When an Air New Zealand sightseeing plane crashed into the slopes of Mt Erebus in Antarctica in 1979 all 257 people on board lost their lives.
Among those faced with the gruelling task helping with the recovery mission was Sergeant Greg Gilpin.
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Gilpin was appointed as an onsite coordinator and vividly remembers the dangerous and disturbing job.
"It was an extremely difficult and traumatic job completed in very dangerous and trying conditions."
He said the success of the recovery operation was due to the efforts of a small group of disaster victim identification (DVI) trained police officers, who were assisted by New Zealand mountaineers, the US Navy and other support personnel.
November 28 marks 40 years since the disaster.
In the wake of the tragedy, the police's mission was to recover as many of the victims as possible from the ice, return them to New Zealand and later identify them and return them to their families.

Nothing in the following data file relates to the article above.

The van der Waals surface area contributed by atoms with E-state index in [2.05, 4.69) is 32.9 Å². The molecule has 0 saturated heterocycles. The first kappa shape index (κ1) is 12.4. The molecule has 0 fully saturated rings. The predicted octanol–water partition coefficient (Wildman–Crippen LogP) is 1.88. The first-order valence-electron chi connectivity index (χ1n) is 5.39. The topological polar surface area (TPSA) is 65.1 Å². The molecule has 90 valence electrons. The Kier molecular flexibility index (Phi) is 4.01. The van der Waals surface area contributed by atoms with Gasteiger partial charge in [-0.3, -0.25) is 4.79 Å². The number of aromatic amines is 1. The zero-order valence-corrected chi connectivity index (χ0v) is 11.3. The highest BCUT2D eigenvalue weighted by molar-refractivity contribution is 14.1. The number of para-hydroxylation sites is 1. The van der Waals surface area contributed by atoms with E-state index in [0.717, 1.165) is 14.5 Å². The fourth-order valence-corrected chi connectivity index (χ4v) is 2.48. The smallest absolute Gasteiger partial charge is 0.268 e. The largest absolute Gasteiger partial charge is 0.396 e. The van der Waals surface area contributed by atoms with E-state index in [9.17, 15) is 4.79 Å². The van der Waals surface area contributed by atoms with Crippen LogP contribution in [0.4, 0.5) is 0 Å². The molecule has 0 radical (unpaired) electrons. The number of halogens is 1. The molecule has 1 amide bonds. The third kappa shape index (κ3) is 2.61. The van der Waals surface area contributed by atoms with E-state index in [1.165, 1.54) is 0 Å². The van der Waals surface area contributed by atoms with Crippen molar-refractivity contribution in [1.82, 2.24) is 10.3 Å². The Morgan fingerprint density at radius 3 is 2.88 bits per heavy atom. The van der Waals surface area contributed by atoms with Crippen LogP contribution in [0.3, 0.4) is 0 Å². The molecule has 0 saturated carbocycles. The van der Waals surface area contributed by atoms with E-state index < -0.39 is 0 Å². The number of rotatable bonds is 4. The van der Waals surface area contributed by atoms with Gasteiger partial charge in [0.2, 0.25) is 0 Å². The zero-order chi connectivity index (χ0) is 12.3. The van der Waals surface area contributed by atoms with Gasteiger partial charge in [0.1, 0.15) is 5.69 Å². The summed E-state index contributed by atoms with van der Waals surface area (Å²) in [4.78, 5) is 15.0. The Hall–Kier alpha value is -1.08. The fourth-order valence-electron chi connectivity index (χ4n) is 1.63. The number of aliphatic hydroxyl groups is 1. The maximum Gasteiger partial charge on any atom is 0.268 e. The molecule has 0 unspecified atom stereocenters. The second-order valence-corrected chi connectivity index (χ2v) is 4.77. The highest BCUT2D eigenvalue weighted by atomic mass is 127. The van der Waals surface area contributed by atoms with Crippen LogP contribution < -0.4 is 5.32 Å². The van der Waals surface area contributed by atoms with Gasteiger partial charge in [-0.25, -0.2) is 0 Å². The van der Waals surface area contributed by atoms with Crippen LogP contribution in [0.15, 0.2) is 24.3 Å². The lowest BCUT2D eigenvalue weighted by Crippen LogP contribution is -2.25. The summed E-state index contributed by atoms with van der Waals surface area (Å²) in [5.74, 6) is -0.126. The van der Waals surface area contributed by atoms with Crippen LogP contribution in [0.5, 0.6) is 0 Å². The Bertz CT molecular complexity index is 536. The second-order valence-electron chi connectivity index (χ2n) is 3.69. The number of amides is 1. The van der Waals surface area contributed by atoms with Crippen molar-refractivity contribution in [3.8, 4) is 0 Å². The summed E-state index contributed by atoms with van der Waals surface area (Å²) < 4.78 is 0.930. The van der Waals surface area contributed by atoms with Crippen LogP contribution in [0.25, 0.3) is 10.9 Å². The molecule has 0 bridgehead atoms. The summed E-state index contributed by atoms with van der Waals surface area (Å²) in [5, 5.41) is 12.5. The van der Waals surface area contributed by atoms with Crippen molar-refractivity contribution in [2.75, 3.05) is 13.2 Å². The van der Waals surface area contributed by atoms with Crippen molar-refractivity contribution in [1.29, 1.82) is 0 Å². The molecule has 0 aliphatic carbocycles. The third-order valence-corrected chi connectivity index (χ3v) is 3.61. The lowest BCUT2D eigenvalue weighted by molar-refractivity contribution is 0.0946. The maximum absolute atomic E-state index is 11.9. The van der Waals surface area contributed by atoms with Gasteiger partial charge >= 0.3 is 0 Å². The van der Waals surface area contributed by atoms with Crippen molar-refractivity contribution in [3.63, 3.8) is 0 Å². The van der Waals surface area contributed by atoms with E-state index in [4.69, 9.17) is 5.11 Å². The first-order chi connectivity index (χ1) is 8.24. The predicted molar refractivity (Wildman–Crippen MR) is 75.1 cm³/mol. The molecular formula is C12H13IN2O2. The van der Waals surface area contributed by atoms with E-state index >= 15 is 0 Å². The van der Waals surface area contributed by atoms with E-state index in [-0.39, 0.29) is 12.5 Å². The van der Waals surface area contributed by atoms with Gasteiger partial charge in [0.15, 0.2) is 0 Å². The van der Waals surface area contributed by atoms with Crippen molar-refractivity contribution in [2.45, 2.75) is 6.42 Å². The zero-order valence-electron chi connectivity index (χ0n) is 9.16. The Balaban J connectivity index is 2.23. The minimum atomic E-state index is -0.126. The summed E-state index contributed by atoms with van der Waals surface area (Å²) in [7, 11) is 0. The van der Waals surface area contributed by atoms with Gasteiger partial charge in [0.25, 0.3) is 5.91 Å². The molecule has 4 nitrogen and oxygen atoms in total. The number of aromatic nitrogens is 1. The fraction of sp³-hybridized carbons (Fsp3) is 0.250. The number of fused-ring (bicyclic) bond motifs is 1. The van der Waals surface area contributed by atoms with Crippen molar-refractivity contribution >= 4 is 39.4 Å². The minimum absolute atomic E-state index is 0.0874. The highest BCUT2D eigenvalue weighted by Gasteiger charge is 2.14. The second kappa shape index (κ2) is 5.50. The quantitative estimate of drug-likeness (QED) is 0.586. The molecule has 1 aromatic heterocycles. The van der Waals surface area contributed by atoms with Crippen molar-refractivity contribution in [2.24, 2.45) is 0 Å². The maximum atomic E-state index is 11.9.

Initially, only 11 DVI members travelled to Antarctica for the recovery mission with the first party leaving Christchurch the day after the crash.
A new exhibition at the New Zealand Police Museum in Porirua, opening on Saturday, focuses on the work of police during the complex operation as the 40th anniversary of the tragedy approaches.
It was one of the highest identification rates for a major air disaster at the time.
"The body recovery being completed by so few, really was an incredible effort under the circumstances," Gilpin said.